The price of EpiPens are ten times more expensive now than they were in 2007 and the people who rely on their life-saving capabilities are forced with paying the tab, like Molly Beals.
“I just expect it now. When I go to the counter it’s like, let`s see what price it will be this year.”
1-in-13 children suffer from food allergies in the United States. Those with severe allergic reactions are forced to use EpiPens.
Beals' 4-year-old daughter, Anna, was diagnosed with a peanut allergy when she was 18 months old.
The mother of two says she noticed the steady increase in prices but knew she couldn't do anything about it.
“It’s life or death for your child. So you don`t want to gamble and it`s the one thing that could help reverse a reaction.”
When her daughter was first diagnosed, Beals was paying $200 for the device. Now, she pays about $550 for a set of two.
The family buys multiple sets at one time costing them about $1,500 annually even with the help of insurance and coupons. Families who use the device are forced to shell out thousands of dollars ever year. Epipens expire after 12-18 months.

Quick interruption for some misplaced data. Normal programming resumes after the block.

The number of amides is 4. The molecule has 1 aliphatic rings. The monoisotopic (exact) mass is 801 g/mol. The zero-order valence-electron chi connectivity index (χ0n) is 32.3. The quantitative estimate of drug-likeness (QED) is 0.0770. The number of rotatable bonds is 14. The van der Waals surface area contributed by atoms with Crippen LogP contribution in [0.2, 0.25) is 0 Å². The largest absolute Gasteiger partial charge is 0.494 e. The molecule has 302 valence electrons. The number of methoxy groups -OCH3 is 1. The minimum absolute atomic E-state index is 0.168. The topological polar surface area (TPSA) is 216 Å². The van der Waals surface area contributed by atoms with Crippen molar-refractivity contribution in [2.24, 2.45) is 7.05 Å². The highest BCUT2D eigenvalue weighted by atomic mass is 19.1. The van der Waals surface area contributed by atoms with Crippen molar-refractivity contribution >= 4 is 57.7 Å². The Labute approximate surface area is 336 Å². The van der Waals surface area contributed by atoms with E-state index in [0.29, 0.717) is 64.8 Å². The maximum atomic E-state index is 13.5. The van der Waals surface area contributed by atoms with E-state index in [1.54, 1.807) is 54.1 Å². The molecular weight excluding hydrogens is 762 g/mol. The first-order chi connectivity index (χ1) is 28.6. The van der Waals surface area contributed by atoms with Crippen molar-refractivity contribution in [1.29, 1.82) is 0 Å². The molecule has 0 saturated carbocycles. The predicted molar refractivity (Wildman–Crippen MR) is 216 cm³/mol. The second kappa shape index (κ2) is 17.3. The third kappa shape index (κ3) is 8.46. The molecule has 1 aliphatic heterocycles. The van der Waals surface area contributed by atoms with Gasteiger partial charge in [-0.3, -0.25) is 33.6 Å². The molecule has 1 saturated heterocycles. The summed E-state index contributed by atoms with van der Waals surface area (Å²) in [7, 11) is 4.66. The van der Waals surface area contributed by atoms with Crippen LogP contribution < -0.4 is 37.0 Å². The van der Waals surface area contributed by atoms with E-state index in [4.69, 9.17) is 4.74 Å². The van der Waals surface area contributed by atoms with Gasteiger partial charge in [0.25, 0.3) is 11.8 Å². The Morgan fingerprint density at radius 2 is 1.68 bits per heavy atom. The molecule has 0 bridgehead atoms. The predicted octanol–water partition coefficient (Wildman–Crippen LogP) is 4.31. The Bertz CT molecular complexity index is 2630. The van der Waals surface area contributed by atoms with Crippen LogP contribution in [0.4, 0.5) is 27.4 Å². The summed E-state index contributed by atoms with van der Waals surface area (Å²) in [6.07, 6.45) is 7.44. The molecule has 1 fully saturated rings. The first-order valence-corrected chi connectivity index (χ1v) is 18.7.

The device's manufacturer, Mylan, says a reason for the spike in price is due to an improved product and it's value. However, Iowa lawmakers aren't buying it. US Senator Chuck Grassley called out the company, demanding answers. He worries the high prices could force people who can no longer afford it to opt out of the drug.
"It could create an unsafe situation for patients as people, untrained in medical procedures, are incentivized to make their own kits from raw materials,” Grassley said in a written statement.
Grassley has also asked if Mylan offers a patient assistance program. He has yet to hear back from the company.